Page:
City Prosperity Initiative


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Most indexes have been designed for national governments using country aggregates, many of which are sectoral in nature, focusing on particular dimensions of development (environment, competitiveness, governance, corruption, etc.). The CPI offers a unique and holistic view of sustainable urban development, articulating the different dimensions of city growth, in four unique ways:

  1. A Flexible Monitoring Framework

The CPI takes into account the contextual needs and particularities of cities. Although it promotes a new urbanization model that is universal (cities that are compact, resilient, socially diverse, energy efficient and economically sustainable), it recognizes the need to be adaptable to different city and country circumstances, according to diverse urbanization challenges and opportunities.

  1. A Framework that Promotes Integration

The CPI promotes integration in the implementation of a more sustainable urbanization model, in order to address the environmental, social and economic objectives of sustainability. This integration looks at the mutually reinforcing aspects of the different components of the urbanization process.

  1. An Innovative Tool based on Spatial Analysis

The CPI structure provides a wealth of new analytical tools based on spatial indicators. New indicators such as street connectivity, public space, agglomeration economies provide clear spatial distributions that help increase value judgment and support decision- making.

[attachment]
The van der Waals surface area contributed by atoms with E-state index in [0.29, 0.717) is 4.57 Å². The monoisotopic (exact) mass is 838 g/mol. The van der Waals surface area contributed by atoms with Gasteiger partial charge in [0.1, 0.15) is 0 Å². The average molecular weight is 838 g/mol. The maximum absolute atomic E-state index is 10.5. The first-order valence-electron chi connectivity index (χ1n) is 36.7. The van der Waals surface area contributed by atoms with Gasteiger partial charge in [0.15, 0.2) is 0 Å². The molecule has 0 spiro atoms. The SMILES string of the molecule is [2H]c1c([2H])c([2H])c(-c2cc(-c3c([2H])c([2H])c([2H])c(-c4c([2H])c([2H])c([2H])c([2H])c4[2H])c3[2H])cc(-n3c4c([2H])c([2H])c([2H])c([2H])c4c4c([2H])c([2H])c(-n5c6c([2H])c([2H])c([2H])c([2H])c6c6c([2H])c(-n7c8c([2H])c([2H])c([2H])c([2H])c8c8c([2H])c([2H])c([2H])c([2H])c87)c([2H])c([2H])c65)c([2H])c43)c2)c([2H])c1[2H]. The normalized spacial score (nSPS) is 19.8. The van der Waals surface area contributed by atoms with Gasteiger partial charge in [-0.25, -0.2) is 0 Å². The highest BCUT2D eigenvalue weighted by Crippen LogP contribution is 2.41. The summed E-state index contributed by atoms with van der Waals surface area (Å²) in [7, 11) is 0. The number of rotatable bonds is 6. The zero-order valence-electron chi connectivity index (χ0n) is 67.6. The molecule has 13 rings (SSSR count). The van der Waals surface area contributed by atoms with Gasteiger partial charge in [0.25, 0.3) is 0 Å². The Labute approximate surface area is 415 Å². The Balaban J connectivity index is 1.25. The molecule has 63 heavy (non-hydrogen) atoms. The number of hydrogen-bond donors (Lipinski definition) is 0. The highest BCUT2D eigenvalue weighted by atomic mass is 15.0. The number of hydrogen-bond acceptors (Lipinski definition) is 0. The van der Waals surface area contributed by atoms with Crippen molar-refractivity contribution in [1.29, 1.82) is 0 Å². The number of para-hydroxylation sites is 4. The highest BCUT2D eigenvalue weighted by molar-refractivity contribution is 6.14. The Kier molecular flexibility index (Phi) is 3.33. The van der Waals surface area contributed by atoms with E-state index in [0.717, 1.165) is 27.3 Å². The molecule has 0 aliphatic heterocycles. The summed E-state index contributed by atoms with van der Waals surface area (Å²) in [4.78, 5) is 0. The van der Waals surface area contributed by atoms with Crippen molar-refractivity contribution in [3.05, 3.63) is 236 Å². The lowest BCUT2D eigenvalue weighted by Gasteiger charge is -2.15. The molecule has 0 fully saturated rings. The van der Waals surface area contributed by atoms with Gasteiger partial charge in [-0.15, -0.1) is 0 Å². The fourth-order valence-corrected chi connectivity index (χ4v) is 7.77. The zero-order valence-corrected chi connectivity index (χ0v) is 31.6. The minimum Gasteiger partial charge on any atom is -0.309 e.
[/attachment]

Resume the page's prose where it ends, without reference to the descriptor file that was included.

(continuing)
1. A Multi-Scale Decision-Making Tool

The CPI’s objective is to support decision-making for multi-scale levels of government ranging from national urban policies to regional and metropolitan strategies; and city-wide interventions to sub-city districts or neighborhoods. The CPI gives decision-makers the ability to make adequate and evidence- based decisions from a territorial perspective, thus articulating different tiers of government and sectoral interventions in urban areas.

CPI as a Global Monitoring Framework for SDG Goal 11 and the New Urban Agenda

CPI in more than 300 cities around the world

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